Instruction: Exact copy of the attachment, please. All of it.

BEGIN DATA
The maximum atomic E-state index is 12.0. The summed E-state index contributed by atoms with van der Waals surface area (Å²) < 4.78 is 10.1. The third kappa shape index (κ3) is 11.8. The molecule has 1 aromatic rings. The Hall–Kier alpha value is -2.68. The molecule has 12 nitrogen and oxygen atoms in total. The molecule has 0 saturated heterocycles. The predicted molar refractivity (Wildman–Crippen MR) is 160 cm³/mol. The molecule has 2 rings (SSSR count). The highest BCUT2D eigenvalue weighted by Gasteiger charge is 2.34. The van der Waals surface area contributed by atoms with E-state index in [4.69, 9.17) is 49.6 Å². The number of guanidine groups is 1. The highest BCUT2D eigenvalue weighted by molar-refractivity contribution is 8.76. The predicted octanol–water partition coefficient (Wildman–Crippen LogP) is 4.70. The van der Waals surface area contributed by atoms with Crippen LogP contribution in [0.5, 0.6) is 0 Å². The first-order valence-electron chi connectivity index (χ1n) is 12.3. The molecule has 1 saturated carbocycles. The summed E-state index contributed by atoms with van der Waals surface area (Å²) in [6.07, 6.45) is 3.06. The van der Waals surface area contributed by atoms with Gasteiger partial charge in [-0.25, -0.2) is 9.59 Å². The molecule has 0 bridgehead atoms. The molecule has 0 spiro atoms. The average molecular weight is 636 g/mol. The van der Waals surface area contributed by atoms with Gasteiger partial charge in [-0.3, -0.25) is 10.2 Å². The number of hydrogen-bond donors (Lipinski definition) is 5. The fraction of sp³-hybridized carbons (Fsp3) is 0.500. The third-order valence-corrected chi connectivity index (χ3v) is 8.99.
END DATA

The maximum atomic E-state index is 12.0. The summed E-state index contributed by atoms with van der Waals surface area (Å²) < 4.78 is 10.1. The third kappa shape index (κ3) is 11.8. The molecule has 1 aromatic rings. The Hall–Kier alpha value is -2.68. The molecule has 12 nitrogen and oxygen atoms in total. The molecule has 0 saturated heterocycles. The predicted molar refractivity (Wildman–Crippen MR) is 160 cm³/mol. The molecule has 2 rings (SSSR count). The highest BCUT2D eigenvalue weighted by Gasteiger charge is 2.34. The van der Waals surface area contributed by atoms with E-state index in [4.69, 9.17) is 49.6 Å². The number of guanidine groups is 1. The highest BCUT2D eigenvalue weighted by molar-refractivity contribution is 8.76. The predicted octanol–water partition coefficient (Wildman–Crippen LogP) is 4.70. The van der Waals surface area contributed by atoms with Crippen LogP contribution in [0.5, 0.6) is 0 Å². The first-order valence-electron chi connectivity index (χ1n) is 12.3. The molecule has 1 saturated carbocycles. The summed E-state index contributed by atoms with van der Waals surface area (Å²) in [6.07, 6.45) is 3.06. The van der Waals surface area contributed by atoms with Gasteiger partial charge in [-0.25, -0.2) is 9.59 Å². The molecule has 0 bridgehead atoms. The molecule has 0 spiro atoms. The average molecular weight is 636 g/mol. The van der Waals surface area contributed by atoms with Gasteiger partial charge in [-0.3, -0.25) is 10.2 Å². The number of hydrogen-bond donors (Lipinski definition) is 5. The fraction of sp³-hybridized carbons (Fsp3) is 0.500. The third-order valence-corrected chi connectivity index (χ3v) is 8.99.